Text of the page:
For David Poltrack, president of CBS Vision, the TV broadcaster's research division, it's a matter of getting the networks' programming in places that consumers will use it. "When we tested the SanDisk product it clearly resonated with consumers," Poltrack says. "There are other ways to do this with more sophisticated products, but because of cost and complexity they're not as attractive. This is going to be selling at Wal-Mart."
TV show episodes and movies will sell at prices similar to what's found on iTunes: $1.99 per episode for TV shows, and $4.99 for movies, but the service won't be bound by any strict pricing models. That opens the door to free ad-supported downloads, which Poltrack says is hugely attractive to content companies like CBS. "The consumer prefers the ad-supported model," he says. "They would rather accept ads than pay for content. There is a minority that would rather pay, but the majority wants the content for free."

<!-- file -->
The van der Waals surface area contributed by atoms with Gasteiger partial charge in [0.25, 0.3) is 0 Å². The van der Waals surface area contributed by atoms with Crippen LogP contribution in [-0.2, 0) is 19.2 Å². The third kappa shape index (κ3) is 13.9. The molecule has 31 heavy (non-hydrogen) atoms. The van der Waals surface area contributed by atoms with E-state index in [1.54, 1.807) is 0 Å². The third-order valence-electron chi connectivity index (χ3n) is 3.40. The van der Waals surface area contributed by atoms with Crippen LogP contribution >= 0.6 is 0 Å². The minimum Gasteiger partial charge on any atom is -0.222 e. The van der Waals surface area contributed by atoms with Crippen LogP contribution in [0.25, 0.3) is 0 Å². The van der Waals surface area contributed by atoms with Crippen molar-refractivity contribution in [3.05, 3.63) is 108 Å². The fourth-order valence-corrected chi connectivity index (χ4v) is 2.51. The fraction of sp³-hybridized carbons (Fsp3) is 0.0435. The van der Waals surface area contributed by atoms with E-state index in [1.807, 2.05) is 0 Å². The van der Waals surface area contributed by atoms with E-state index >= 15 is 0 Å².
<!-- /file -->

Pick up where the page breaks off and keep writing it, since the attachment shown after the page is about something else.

There's a myriad of available set-top boxes from all sorts of manufacturers now, and a bunch of different methods of downloading content to them. All of them are too complicated for the average user to enjoy. SanDisk is the first that makes the process as simple as users demand. $99 for a 4 GB model; $149 for 8GB.
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